I’m even more rushed than usual this week so here goes the stream of consciousness:
I’d say this is an episode of three parts: 1) the early, generic Doctor Who adventure with an actual bona fide quarry and sub-Blake’s 7 baddies but enlivened by Who!Jack instead of Torchwood!Jack, 2) the really rather excellent sense of dawning revelation as the fob watch appears and Derek Jacobi’s character begins to come into focus, 3) the cheesy ending with Murray Gold’s music in full-on gorgonzola mode and John Simm’s performance being disconcertingly flippant.
Returning to the beginning I rather like the interplay between the Doctor and Jack. The Doctor’s initial reaction to Jack is odd and cold, but when we learn why it begins to make a lot of sense and the discussion here makes Jack into far more of a rounded, believable character than all Torchwood‘s fake angst put together. It’s great to have happy, flirty Jack back and this aspect of the episode works well. Sadly the episode that surrounds them pretty much defines the word “unremarkable” with even the production values seeming a little cheaper than normal. Some of the far future stuff does reek pleasingly of HG Wells and Stephen Baxter, although without any real effort being invested by the script.
The episode continues to be fairly shapeless with the injection of Derek Jacobi, and we have to put up with a great deal of sound and fury signifying nothing. It turns out that the reason for the utter blandness of the backdrop is that it’s really the bed of lettuce on which we’re being served the meat of the Captain Jack and Professor Yana storylines.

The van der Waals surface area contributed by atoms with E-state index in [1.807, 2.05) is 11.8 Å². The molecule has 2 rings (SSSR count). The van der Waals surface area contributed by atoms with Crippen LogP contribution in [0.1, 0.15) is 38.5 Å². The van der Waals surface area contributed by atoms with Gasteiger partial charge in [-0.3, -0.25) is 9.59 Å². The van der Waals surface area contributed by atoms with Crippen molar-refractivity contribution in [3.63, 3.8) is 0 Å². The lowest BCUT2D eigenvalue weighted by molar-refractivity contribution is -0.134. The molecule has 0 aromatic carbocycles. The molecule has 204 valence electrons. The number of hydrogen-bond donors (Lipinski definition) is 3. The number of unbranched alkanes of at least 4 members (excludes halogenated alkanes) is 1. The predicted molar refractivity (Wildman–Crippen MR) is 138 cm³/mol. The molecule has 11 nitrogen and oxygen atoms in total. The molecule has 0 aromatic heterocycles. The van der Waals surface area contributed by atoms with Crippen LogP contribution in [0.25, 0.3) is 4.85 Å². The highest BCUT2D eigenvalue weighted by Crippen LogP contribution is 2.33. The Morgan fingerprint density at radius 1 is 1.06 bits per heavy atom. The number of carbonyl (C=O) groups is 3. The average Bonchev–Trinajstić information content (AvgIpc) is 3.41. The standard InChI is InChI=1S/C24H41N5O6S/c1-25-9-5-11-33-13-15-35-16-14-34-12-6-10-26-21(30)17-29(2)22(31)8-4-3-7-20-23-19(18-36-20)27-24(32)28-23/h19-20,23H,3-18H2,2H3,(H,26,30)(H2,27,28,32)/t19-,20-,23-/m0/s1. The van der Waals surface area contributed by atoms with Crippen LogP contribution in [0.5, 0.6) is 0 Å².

It’s with Yana’s reaction to discussion of Time Lords, and Martha’s horrified realisation about the fob watch, that the episode, briefly, comes alive in the best possible way. This is great season finale material and just the right way to pull the arc together. Although I’d been massively spoiled about John Simm I had no idea about Jacobi’s connection to the character and that paid real dividends here. I must confess that all my critical faculties went out of the window during this portion of the episode and pure fannish glee took over.
Unfortunately as the episode picks up momentum it goes into overdrive with every element of the production becoming overly frantic. Everyone starts mugging, including the composer. This spoils the pay-off, although Tennant emerges best and his pleas through the Tardis door are very effective: far more so than the Master’s rather hammy gloating.
On this last point I feel I may be having some adjustment issues. For so long the Doctor has changed beyond all recognition with each regeneration while the Master has contrived to be a melodramatic bloke with a goatee beard and the fashion sense of Ming the Merciless. Eric Roberts aside this makes it quite hard to accept the Master as a young, cheeky bloke. In principle I think the change is not only a good idea but almost required in order to make the character work in the modern incarnation of the show. In particular it makes him more like David Tennant, and therefore admirably suited to be his dark mirror. I’ll therefore reserve judgement until we’ve seen a bit more of him because I really want him to work. He’s written and played too broadly in this episode to do so.
Overall, ‘Utopia’ is not ideal. (You see what I did there?) But at the very least the episode serves its purpose as part one of the three-part season ender because I’m very keen to see the final two episodes.